The cancer waiting times dataset will not change because of these changes, including the recording of the point at which a patient is first seen, and providers should continue to submit all data items as they have done previously.
Providers will therefore be able to track time to ‘first seen’ (the current two-week wait) in both local and national datasets for the purposes of managing different phases of the pathway. We will continue to publish the current data breakdowns for the standards.
Importantly, these changes also provide the NHS with the opportunity to pivot back to focusing on the core constitutional standards, and to ensure we are collectively focused on supporting services to improve cancer waiting times performance against these. Alongside this update to cancer waiting times standards, we are therefore also confirming that:
1. The Faster Diagnosis Standard, currently set at 75%, will be rising to be set at 80% in 2025/26.
NHS England set out its intent to set a higher threshold for this standard over time when it was first introduced, and with the target being met for the first time since its inception in February 2023, together with £2.3bn of investment in extra diagnostic capacity over the current spending review period, it is the right time to set a clear timeframe for these changes.
Trusts should ensure diagnostic capacity investment is suitably prioritised for cancer pathways in anticipation of these changes, and an interim target for 2024/25 will be confirmed in next year’s planning guidance.
In most trusts performance against all tumour types will need to improve to meet these standards, and we would expect performance against breast and skin specifically to need to be above 90%.
2. Where services have reduced their backlogs to manageable levels, focus should now be shifted back onto improving performance against the headline 62-day standard.
Nationally we are expecting to achieve 70% by March 2024, although we understand the impact ongoing industrial action could have on this, and NHS England will confirm further levels of improvement towards pre-pandemic levels in the 2024/25 Planning Guidance.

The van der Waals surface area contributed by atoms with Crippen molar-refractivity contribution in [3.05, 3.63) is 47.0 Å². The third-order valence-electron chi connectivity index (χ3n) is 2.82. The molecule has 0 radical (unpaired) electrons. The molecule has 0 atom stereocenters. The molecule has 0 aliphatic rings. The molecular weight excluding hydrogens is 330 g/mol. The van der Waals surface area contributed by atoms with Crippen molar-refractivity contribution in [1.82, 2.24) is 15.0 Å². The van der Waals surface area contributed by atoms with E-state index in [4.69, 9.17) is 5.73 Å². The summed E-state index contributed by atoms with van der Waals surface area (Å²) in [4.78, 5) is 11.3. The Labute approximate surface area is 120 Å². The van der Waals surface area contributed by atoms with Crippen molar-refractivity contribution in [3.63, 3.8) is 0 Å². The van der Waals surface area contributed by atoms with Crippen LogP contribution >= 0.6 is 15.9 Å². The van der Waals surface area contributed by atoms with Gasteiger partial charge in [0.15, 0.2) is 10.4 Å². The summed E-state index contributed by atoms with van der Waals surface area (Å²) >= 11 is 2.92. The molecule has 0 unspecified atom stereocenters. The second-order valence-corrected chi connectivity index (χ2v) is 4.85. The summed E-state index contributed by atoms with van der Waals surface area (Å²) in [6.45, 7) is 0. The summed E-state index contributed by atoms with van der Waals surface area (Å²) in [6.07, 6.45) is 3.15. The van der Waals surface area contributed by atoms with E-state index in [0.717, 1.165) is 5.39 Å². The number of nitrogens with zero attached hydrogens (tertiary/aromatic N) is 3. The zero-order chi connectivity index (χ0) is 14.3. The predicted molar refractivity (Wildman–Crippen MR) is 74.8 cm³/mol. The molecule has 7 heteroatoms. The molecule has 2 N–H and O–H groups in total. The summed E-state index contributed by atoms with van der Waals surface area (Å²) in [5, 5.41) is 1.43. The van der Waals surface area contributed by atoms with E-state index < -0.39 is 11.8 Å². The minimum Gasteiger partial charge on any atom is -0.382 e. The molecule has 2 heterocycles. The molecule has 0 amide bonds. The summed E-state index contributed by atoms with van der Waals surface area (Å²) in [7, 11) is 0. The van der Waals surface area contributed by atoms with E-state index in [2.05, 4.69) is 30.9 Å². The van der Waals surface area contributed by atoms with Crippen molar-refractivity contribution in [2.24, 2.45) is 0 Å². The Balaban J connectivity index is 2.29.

Individual provider trajectories for 2024/25 will be agreed as part of this process, and systems and providers with outlying performance levels within 2023/24 will be supported and overseen via the existing NHS England tiering system.
We would also like to take this opportunity to thank you for the continued work you are all undertaking to support the recovery of cancer services since the height of the pandemic.
Reversing the upward trend in the backlog, achieving the Faster Diagnosis Standard target for the first time, and the ongoing increases we are seeing in the early diagnosis rate are all significant achievements, and reflect the hard work of staff across both cancer services and primary care. We recognise that ongoing industrial action provides challenges to maintaining this positive progress, but look forward to continuing to work with you over this next phase of cancer services recovery.
Sir James Mackey, National Director for Elective Recovery, NHS England.
Will Quince MP, Minister of State for Health and Secondary Care, Department of Health and Social Care.
Professor Sir Stephen Powis, National Medical Director, NHS England.
Professor Peter Johnson, National Clinical Director for Cancer, NHS England.
Dame Cally Palmer, National Cancer Director, NHS England.